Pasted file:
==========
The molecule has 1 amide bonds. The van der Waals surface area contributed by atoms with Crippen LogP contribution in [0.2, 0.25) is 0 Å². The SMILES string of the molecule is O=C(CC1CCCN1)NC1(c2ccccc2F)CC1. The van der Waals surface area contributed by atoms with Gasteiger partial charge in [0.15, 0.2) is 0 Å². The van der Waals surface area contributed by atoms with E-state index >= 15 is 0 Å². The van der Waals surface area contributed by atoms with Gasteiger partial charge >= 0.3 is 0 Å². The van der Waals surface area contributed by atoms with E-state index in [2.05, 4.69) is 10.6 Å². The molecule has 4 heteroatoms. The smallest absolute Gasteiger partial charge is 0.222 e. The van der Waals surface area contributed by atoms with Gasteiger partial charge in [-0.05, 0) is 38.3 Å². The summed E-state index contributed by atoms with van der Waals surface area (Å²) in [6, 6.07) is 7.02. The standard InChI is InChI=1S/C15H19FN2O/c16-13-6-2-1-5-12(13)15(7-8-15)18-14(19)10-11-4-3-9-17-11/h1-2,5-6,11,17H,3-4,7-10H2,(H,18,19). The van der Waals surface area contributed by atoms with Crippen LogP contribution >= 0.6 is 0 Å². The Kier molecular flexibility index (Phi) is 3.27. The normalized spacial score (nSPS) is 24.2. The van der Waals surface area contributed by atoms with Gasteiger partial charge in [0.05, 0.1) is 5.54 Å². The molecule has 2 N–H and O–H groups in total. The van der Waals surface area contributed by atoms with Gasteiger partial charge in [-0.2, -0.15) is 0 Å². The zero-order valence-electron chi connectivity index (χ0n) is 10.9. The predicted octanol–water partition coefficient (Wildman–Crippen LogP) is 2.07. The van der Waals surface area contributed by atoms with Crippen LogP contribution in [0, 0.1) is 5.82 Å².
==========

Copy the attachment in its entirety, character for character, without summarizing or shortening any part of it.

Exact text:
The molecule has 1 amide bonds. The van der Waals surface area contributed by atoms with Crippen LogP contribution in [0.2, 0.25) is 0 Å². The SMILES string of the molecule is O=C(CC1CCCN1)NC1(c2ccccc2F)CC1. The van der Waals surface area contributed by atoms with Gasteiger partial charge in [0.15, 0.2) is 0 Å². The van der Waals surface area contributed by atoms with E-state index >= 15 is 0 Å². The van der Waals surface area contributed by atoms with Gasteiger partial charge >= 0.3 is 0 Å². The van der Waals surface area contributed by atoms with E-state index in [2.05, 4.69) is 10.6 Å². The molecule has 4 heteroatoms. The smallest absolute Gasteiger partial charge is 0.222 e. The van der Waals surface area contributed by atoms with Gasteiger partial charge in [-0.05, 0) is 38.3 Å². The summed E-state index contributed by atoms with van der Waals surface area (Å²) in [6, 6.07) is 7.02. The standard InChI is InChI=1S/C15H19FN2O/c16-13-6-2-1-5-12(13)15(7-8-15)18-14(19)10-11-4-3-9-17-11/h1-2,5-6,11,17H,3-4,7-10H2,(H,18,19). The van der Waals surface area contributed by atoms with Crippen LogP contribution >= 0.6 is 0 Å². The Kier molecular flexibility index (Phi) is 3.27. The normalized spacial score (nSPS) is 24.2. The van der Waals surface area contributed by atoms with Gasteiger partial charge in [0.05, 0.1) is 5.54 Å². The molecule has 2 N–H and O–H groups in total. The van der Waals surface area contributed by atoms with Gasteiger partial charge in [-0.2, -0.15) is 0 Å². The zero-order valence-electron chi connectivity index (χ0n) is 10.9. The predicted octanol–water partition coefficient (Wildman–Crippen LogP) is 2.07. The van der Waals surface area contributed by atoms with Crippen LogP contribution in [0, 0.1) is 5.82 Å².